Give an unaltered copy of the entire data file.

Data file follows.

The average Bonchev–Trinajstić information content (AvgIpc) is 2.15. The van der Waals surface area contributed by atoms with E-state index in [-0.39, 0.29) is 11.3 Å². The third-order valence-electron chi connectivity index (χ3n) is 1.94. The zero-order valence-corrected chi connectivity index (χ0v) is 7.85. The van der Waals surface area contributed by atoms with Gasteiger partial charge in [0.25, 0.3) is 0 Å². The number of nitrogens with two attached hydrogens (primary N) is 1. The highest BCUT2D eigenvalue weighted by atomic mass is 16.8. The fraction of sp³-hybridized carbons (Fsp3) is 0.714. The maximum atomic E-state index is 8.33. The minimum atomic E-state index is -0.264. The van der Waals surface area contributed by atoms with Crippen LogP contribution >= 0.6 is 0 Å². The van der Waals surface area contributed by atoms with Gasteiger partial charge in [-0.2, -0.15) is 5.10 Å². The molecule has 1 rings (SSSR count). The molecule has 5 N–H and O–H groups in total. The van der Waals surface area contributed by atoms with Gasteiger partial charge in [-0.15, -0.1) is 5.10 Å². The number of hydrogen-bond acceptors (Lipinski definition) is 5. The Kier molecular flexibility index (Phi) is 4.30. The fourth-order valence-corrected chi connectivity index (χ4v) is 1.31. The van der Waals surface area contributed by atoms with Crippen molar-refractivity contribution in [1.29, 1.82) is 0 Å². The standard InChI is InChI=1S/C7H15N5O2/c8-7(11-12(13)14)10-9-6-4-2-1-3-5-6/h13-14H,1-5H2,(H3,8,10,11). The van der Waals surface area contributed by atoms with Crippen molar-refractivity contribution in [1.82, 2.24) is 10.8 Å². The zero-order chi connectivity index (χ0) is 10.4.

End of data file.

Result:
The average Bonchev–Trinajstić information content (AvgIpc) is 2.15. The van der Waals surface area contributed by atoms with E-state index in [-0.39, 0.29) is 11.3 Å². The third-order valence-electron chi connectivity index (χ3n) is 1.94. The zero-order valence-corrected chi connectivity index (χ0v) is 7.85. The van der Waals surface area contributed by atoms with Gasteiger partial charge in [0.25, 0.3) is 0 Å². The number of nitrogens with two attached hydrogens (primary N) is 1. The highest BCUT2D eigenvalue weighted by atomic mass is 16.8. The fraction of sp³-hybridized carbons (Fsp3) is 0.714. The maximum atomic E-state index is 8.33. The minimum atomic E-state index is -0.264. The van der Waals surface area contributed by atoms with Crippen LogP contribution >= 0.6 is 0 Å². The van der Waals surface area contributed by atoms with Gasteiger partial charge in [-0.2, -0.15) is 5.10 Å². The molecule has 1 rings (SSSR count). The molecule has 5 N–H and O–H groups in total. The van der Waals surface area contributed by atoms with Gasteiger partial charge in [-0.15, -0.1) is 5.10 Å². The number of hydrogen-bond acceptors (Lipinski definition) is 5. The Kier molecular flexibility index (Phi) is 4.30. The fourth-order valence-corrected chi connectivity index (χ4v) is 1.31. The van der Waals surface area contributed by atoms with Crippen molar-refractivity contribution in [1.29, 1.82) is 0 Å². The standard InChI is InChI=1S/C7H15N5O2/c8-7(11-12(13)14)10-9-6-4-2-1-3-5-6/h13-14H,1-5H2,(H3,8,10,11). The van der Waals surface area contributed by atoms with Crippen molar-refractivity contribution in [1.82, 2.24) is 10.8 Å². The zero-order chi connectivity index (χ0) is 10.4.